No one can say today exactly how many First Nations children are in the on-reserve child welfare system across Canada.
In fact, no one has ever been able to say.
It’s never been tracked properly by the federal government, which it now says it’s looking to do.Indigenous Services Canada (ISC) is in the process of “developing a national data and reporting strategy that will address current data gaps,” said department spokesperson Rola Tfaili.
The federal government has always had a duplication problem in how it collects data.
“As mentioned in your question, duplication (among other inconsistencies in data) still exist, making the provision of accurate data difficult,” said Tfaili.”This strategy, and any process for the collection and disclosure of data, will be determined through discussions with our Indigenous partners and with our provincial and territorial colleagues.”
There were 9,246 First Nations children classified as in care in the 2017/2018 fiscal year, a jump from the previous two years of about 700, according to ISC.
That doesn’t include Inuit, Metis, off-reserve or the Northwest Territories.
But there’s another reason why there’s an urgency to have correct data.
The federal government is poised to pay out billions of dollars to First Nations people who survived the on-reserve child welfare system, but doesn’t know how many there are.
Yet, the federal government warned last fall the total to payout would be between $5- to $8 billion just to comply with a Canadian Human Rights Tribunal ruling ordering every child “willfully and recklessly” apprehended in the on-reserve child welfare system from 2006 until present be paid $40,000 each.
The federal government was found guilty by the tribunal Jan. 26, 2016 for purposely under-funding the system after a 10-year battle by child advocate Cindy Blackstock and the Assembly of First Nations.
“You can’t trust the Justice department lawyers on anything when it comes to Indigenous justice,” said NDP MP Charlie Angus on Nation to Nation Thursday. “So they came up with a very high figure to say ‘this is outrageous. Of course we can’t pay any of this.'”
APTN first reported before Christmas that Angus requested the Parliamentary Budget Office (PBO) cost-out the tribunal’s order because he wanted to know how the federal government came up with its tally, but also get to what he suspects is closer to the true number.
Angus also got the PBO to include in the cost-out a pending class-action lawsuit sparked by a First Nations man, Xavier Moushoom, who was shuffled from foster home to foster home as a child.
That action goes back to 1991 and overlaps the tribunal’s compensation period.
“[The PBO is] very keen, I think, to get to the bottom of what we’re looking at in terms of numbers and those numbers will really dictate future discussions and negotiations with the federal government,” said Angus.
While the national strategy is needed, said Angus, history has shown he can’t trust it will actually work.
“If you leave it up to them they are going to do a lousy job. I’m sorry I just don’t have any faith in them doing the right thing unless they are forced to do the right thing,” he said.”Children have died. We need to fix this. The longer the government fights and prevaricates and puts up legal tactics more children are going to be taken from their families, more children are going to lose their identity and more children will end up dying.”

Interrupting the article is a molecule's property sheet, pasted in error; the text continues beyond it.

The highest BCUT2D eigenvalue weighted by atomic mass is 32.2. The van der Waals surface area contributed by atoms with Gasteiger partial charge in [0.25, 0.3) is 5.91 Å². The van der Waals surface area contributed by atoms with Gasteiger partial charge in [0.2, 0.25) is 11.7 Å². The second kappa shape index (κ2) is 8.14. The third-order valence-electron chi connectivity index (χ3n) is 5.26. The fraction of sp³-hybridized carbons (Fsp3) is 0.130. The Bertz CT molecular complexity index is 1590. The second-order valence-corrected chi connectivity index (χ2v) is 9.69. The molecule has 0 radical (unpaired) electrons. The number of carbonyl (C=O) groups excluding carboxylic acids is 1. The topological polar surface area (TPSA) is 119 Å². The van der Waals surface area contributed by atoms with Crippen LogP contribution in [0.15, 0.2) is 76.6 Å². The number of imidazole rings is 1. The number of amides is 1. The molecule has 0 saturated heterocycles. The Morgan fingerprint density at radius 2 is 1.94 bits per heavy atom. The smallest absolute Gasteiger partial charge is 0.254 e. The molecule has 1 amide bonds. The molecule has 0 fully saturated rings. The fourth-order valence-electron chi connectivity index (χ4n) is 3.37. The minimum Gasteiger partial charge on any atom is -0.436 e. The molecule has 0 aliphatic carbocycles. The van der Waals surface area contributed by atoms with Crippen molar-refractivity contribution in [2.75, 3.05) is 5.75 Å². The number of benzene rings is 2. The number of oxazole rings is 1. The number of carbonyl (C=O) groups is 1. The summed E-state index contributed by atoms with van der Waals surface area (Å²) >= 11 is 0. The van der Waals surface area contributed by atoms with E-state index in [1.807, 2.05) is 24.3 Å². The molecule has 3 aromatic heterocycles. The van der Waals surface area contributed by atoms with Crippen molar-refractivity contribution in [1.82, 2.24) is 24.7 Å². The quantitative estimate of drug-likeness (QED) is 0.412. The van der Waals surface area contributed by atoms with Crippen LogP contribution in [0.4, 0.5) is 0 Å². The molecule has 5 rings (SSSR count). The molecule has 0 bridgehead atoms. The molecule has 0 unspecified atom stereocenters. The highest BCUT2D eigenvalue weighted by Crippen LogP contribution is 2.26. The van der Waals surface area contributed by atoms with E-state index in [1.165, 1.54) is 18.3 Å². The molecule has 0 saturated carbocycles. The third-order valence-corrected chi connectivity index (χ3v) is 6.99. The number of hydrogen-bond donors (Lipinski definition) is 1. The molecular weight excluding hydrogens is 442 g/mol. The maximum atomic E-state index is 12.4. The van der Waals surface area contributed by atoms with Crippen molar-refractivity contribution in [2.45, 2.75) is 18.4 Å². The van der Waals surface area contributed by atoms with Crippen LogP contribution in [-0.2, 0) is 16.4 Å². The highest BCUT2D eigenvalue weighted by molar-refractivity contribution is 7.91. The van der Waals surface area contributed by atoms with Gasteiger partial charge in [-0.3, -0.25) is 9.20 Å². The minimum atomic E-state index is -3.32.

By legal tactics, Angus is in part referring to how it appears the Trudeau government first pitted the class-action against the tribunal and now the tribunal against the class-action as it works to towards a number it likes while the prime minister maintains he believes the children should be compensated.
It’s just how Ottawa gets there and that began with filing for a judicial review of the tribunal’s Sept. 6 compensation order to quash it outright, while also seeking to pause it by requesting the Federal Court of Canada grant a stay.
As Justice lawyers argued their motion in Federal Court Nov. 25, a joint statement was released by Justice Minister David Lametti and Indigenous Services Minister Marc Miller saying Canada wouldn’t fight certification of the class-action, basically speeding up the process by a year.
Four days later, the Federal Court ruled it wouldn’t pause the compensation order but allowed the judicial review to proceed that has yet to be scheduled.
Lawyers for the class-action now say Justice lawyers emailed them an affidavit a week ago saying Canada would now fight certification.
As that is happening Justice lawyers have picked up talks with Blackstock and the AFN to determine how that order will play out, however they are not close to an agreement and a hearing scheduled for Jan. 29 was punted to Feb. 21.
Angus has referred to it all as a “cynical ploy.”
Miller has said Canada just needs more time.
Meanwhile, the judicial review looms over those talks.
The government, on record, still wants to quash the tribunal’s compensation order.Since the human rights complaint was first filed in February 2007 the federal government claims it has spent at least $5.2 million in legal fees fighting it as of Dec. 9, 2019 according to documents provided to Angus by the Justice department.
Angus also asked for money spent fighting the complaint in Federal Court but that was withheld.
While the number of First Nations children appears to be going up so has the funding for on-reserve child welfare.
In 2017, the federal government provided approximately $790 million. More than $1.14 billion has been allocated for the 2019/2020 fiscal year.